The evolution of satellite navigation over the last two decades has had a revolutionary impact on everyday life. Satellite navigation has allowed people to travel more quickly, use a never-ending range of location-based services, access information more quickly, and track our deliveries. It has allowed companies to operate more efficiently, reduce operational costs and improve customer service. The next phase of this ongoing evolution will provide users with better accuracy, higher reliability, and better security enabling even more services and applications.
Stefan Söderholm’s research spans over a period of more than 15 years, aligned with the evolution of satellite navigation. The main goal in his thesis was to first assess the impact this evolution could have on the performance of consumer grade receivers and next address the implications this would have on receiver architecture.
“It has been a privilege to follow the introduction of satellite navigation into everyone’s life, understand the challenges and opportunities, and contribute to the impact it has had on society. There is so much more to be done, and I am proud to still be a part of it,” Söderholm says.
The future of satellite navigation for consumers
Over the last ten years two new global navigation systems, the European Galileo and the Chinese Beidou systems, have become operational and the Russian GLONASS system has had a significant facelift. Several new regional systems have also been introduced. As a result, the number of satellites has increased from 30 to almost 150 and the satellites of today transmit better and more accurate signals to the user and finally also high precision techniques are within reach for the nonprofessional users.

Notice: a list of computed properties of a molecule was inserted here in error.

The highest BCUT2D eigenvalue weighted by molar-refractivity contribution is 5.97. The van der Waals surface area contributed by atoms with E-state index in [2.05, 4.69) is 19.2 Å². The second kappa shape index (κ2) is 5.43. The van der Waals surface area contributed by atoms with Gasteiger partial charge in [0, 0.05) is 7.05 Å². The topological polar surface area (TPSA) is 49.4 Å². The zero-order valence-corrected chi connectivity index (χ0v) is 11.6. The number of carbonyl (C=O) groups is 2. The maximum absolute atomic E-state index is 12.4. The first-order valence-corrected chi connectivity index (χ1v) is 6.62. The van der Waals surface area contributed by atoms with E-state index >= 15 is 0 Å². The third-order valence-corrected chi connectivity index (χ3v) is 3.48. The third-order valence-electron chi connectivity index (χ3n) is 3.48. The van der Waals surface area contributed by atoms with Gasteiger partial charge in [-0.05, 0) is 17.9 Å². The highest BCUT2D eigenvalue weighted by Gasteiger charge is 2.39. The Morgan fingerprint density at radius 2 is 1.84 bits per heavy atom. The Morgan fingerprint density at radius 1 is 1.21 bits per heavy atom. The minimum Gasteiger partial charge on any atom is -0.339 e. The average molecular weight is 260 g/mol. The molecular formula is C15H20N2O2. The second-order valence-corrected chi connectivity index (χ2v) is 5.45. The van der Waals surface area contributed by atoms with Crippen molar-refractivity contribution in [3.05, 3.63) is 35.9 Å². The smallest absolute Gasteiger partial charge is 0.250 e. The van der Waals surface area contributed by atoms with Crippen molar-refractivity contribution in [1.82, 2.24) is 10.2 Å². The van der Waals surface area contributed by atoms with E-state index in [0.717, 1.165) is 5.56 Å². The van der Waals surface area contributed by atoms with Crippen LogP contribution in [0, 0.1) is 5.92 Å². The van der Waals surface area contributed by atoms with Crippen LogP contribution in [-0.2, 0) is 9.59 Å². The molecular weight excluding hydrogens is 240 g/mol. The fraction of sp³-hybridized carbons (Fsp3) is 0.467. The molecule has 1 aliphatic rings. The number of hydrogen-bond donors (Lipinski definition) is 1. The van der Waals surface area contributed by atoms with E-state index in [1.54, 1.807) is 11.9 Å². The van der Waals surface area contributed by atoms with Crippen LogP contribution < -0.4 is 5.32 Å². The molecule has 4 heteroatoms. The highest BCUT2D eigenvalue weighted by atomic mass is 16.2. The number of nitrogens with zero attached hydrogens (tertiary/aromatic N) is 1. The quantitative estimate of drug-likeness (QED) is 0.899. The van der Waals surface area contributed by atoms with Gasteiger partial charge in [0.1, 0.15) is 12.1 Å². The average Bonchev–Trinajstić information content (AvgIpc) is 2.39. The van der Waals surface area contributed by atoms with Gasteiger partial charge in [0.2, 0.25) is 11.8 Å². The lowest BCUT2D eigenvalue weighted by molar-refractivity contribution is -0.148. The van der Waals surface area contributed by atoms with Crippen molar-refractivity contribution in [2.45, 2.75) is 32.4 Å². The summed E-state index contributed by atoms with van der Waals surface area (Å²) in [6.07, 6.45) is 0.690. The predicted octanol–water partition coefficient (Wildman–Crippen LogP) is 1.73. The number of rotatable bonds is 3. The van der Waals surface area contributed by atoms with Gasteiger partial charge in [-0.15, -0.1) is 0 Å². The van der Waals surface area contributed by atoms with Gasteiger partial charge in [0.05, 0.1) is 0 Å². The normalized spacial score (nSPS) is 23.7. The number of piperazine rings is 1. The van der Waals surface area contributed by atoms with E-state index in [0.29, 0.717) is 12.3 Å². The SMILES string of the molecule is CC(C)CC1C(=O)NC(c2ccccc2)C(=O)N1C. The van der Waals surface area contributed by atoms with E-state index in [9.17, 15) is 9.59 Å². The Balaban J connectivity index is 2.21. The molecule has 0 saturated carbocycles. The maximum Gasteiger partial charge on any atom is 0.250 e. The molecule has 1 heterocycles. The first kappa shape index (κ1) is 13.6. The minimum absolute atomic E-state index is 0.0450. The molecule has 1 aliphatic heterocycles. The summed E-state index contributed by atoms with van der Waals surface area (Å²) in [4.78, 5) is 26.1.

In his research Söderholm showed that by using these new signals and combining information from multiple navigation systems, both availability and accuracy of the receiver can be drastically improved. In places with high buildings like cities for example, the position error can be reduced to less than a tenth, and the fix availability can be more than twice higher. Söderholm also presented new techniques for processing the new signals that could further improve the accuracy by a factor of 5 and finally he addressed the performance of consumer grade receivers using high precision techniques.
“Many of the presented methods and improvements are simply not yet available in consumer grade receivers. I strongly believe that over the next 5-10 years we will still see a significant improvement in both accuracy and availability enabling new applications and services for anyone using satellite navigation,” Söderholm adds.
In addition to looking at the possible improvements, Söderholm also addressed the challenges the receiver manufacturers are facing when having to support more complex information and processing techniques and he presented some alternative receiver architectures that could replace the more traditional ones.
“Receiver manufacturers for the consumer market will always need to make compromises and therefore it is essential to understand the impact of new signals and methods and find the best price/performance ratio. In some cases, for example, a software defined receiver might be a better choice than using purely hardware-based building blocks,” Söderholm says.
Stefan Söderholm currently works as the Group manager of GNSS Components at Septentrio and as the General Manager of Septentrio Finland Oy.
Public defence on Friday 13 October
The doctoral dissertation of Ph.Lic (Physics) Stefan Söderholm in the field of Information Technology titled Methods for improving performance in consumer grade GNSS receivers will be publicly examined at the Faculty of Information Technology and Communication Sciences at 12:00 on Friday 13 October 2023. The venue is Hervanta Campus, Tietotalo buiding, auditorium TB109 (Korkeakoulunkatu 1, Tampere). The Opponents will be Doctor Anna Jensen from AJ Geomatics and Professor Emeritus Terry Moore from University of Nottingham. The Custos will be Professor Jari Nurmi from the Faculty of Information Technology and Communication Sciences, Tampere University.
The public defence can be followed via a remote connection.
Photograph: Ulrika Söderholm